• Cally73
    2019-01-28 17:27

    I can not believe that no one thought to collect rainwater!

  • Robin Squier
    2019-01-24 15:54

    Nevil Shute is the author to go to when you just need a good story. He is like an old friend.

  • Alice
    2019-01-24 22:41

    I love Shute but I found this one difficult to get on with, largely because I found the Corbetts rather awful people. I know it's 1938, but they're horrible about their several servants when these souls, understandably, decide to put their own families' needs first, and Peter Corbett actively dislikes looking after his own children; it's presented as a noble sacrifice if he spends an hour with them so his wife can pop out. Meanwhile it's just fine for him to put off enlisting because he wants to look after his family. All this aside, it's a fascinating piece of speculation about the effect of air raids on the south of England. Some of it Shute gets wrong, but some of it is horribly right.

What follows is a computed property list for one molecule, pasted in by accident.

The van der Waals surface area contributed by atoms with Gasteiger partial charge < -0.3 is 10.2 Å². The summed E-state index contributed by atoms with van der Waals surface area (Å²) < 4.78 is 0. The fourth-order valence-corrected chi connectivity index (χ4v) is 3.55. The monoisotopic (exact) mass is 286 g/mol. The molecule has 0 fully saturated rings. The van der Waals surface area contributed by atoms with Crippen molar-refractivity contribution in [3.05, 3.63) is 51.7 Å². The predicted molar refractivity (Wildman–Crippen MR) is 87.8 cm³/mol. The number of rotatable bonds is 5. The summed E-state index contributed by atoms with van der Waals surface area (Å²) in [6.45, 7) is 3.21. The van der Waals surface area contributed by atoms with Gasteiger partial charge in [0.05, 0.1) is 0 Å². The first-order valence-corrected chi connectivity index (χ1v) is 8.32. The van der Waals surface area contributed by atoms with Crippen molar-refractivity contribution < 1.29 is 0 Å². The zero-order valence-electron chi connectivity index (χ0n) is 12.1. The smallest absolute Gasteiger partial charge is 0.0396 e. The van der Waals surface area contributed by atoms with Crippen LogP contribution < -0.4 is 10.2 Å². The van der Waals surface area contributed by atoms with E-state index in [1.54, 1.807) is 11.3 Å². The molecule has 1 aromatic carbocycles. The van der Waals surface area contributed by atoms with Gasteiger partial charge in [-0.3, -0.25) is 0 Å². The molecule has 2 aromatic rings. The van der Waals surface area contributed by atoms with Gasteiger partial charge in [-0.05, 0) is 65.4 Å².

• Suzanne Auckerman
    2019-01-30 23:35

    In the US, this book is titled Ordeal. It is set in Brighton, England and describes what happens to a town once the relentless bombing begins. However, it was written before the war actually started and so fictional. However, by the time the book was published, the bombing had started. The book was held back and he included a disclaimer that it was fictional and not based on what was actually happening in England.

  • Vikas Datta
    2019-01-24 17:27

    The bomber will always get through - unusually prescient while the narrative is most realistic but fast-paced too..

  • Gerald
    2019-01-26 23:32